On Day 9 after the loss of my beloved Camilla due to a brain tumor, I think it’s important to start the day with love. Whether it’s petting my remaining dog Isabella, or sending love letters to my boyfriend, I feel better when I start the day with something that will last. Because any love given and received is eternal and makes bonds that even death can’t break. And in the future, I’ll feel better knowing that I really showed my love to my loved ones. At least that’s something I can hang on to when the times comes that I’m separated from them.

Today it’s back to work. I feel like I’m betraying Cami, well, the memory of Cami. She is a memory to me now, rather than a living, breathing presence. It takes me four hours to settle down to do something. And then after about 45 minutes, I feel sick to my stomach. I feel like I can’t dramaturg another word. I have to stop and I have to go on. I have to go and I have to rest. I have to remember and I have to forget.

I have to move on, and I want to go back. I have to stand up, and I want to lie down. No wonder I feel sick. I give up my efforts, shut my computer down, and prepare to go to a fitness class. I’ve gained weight in the past two years, and it’s time to take care of myself. Maybe the class will fill in a little of the hole I have inside.


Today is Day 10, and the end of my official mourning period. I had a panic attack this morning. Pain started in the middle of my chest and spread across it as I placed my hands on my heart to apply some pressure and maybe stop the spread of the discomfort. I had to stop what I was doing and regroup.

Why was I having a panic attack? What was I afraid of? And most important, what could I do about it? I was afraid of diving back in to work, afraid that I would get overwhelmed, or trapped in a rut of always responding to the needs of my consulting business with no room to step aside and rest. I breathed slowly until the pain went away.

And logging on to my computer and listening to my phone messages, I find that, indeed, it is time to dive back in. There are deadlines. There are plans and promises I’ve made that I have to fulfill. It seems that people need me now more than ever.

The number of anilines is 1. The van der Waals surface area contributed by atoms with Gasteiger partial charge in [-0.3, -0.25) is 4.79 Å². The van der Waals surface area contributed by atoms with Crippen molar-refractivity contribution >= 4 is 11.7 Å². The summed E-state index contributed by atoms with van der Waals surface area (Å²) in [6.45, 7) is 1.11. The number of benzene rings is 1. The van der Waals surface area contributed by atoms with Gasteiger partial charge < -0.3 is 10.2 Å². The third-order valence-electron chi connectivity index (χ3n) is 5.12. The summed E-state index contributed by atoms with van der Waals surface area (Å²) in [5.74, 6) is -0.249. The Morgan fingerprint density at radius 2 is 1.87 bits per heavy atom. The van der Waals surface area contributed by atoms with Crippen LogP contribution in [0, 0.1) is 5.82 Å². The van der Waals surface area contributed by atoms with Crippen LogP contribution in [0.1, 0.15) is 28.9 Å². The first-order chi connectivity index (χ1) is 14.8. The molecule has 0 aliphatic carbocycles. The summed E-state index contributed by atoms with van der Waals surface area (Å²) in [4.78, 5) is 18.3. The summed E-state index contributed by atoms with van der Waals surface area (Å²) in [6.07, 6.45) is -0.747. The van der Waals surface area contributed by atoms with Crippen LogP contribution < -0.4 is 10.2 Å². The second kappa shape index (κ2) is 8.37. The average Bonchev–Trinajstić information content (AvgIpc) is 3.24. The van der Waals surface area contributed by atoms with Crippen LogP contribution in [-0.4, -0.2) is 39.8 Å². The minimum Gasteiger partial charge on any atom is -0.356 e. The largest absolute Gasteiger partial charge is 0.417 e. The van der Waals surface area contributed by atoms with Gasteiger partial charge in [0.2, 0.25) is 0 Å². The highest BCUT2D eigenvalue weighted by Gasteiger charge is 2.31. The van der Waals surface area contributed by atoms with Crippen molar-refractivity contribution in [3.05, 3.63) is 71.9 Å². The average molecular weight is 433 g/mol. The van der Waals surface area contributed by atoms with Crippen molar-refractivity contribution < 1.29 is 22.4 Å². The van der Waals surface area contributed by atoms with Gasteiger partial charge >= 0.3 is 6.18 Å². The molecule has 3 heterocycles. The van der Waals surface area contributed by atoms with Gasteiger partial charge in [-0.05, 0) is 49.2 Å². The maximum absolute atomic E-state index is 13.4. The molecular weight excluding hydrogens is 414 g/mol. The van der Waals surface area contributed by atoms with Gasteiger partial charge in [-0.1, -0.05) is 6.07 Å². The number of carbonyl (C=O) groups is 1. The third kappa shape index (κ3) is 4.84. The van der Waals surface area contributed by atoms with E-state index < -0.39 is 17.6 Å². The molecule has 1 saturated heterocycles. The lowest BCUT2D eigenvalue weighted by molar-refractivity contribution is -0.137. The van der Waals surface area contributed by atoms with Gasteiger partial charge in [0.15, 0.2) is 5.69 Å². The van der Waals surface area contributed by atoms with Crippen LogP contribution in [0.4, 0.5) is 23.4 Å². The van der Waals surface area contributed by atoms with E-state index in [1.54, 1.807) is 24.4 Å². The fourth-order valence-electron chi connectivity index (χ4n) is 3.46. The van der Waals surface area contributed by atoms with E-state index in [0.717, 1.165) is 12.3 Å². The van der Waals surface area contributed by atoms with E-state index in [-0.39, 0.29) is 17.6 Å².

It’s good to be needed. Dramaturgy and playwriting are my life’s work, the things that make me happy.

But will I betray Cami’s memory by leaving behind my grief and returning to my daily routine?

As I ease back into my day, I feel somehow that Cami would understand. She was all about being happy. I found some photos of her lying contentedly on piles of blankets on my bed, surrounded by mounds of softness. She loved to run and play, and she was often smiling, or quietly staring into space, thinking deep thoughts. She was inscrutable in many ways, but I do know this. She loved being happy together with me and her sister Isabella.

We had a life that we enjoyed day by day. And I have to start that process over again with faith that my life decisions are good ones, and that I will reap the rewards of my efforts. It’s time for things to go back to normal. I need to move on.

I still feel the comfort that she gave me with her sweet little personality and presence. And I hope that feeling stays with me for a very long time.

Anne Hamilton 2012

Anne Hamilton

Anne Hamilton is an NYC-based freelance dramaturg and the Founder of Hamilton Dramaturgy, an international consultancy. She created Hamilton Dramaturgy’s TheatreNow!, where she hosts and produces an oral history podcast series of important theatre women working in America. Anne has dramaturged for Andrei Serban, Michael Mayer, Lynn Nottage, NYMF, Niegel Smith, Classic Stage Company, and the Great Plains Theatre Festival, among others. She is also an award-winning playwright. Her chapter, “Freelance Dramaturgs in the 21st Century: Journalists, Advocates, and Collaborators” appears in The Routledge Companion to Dramaturgy. She was a Bogliasco Foundation Fellow, won the Dean’s Prize for Dramaturgy at Columbia University School of the Arts, and holds dual citizenship in Italy and the United States. Anne lost her best friend Curtis in a head-on car accident in 1979, two weeks after his high school graduation. Her emotional life became frozen and she has spent the last thirty-two years exploring all areas of self-expression, particularly through stage plays, poetry, theatre, art, and music. She is currently developing her own chamber-play-with-dance entitled ANOTHER WHITE SHIRT, about the way that grief moves through the body.

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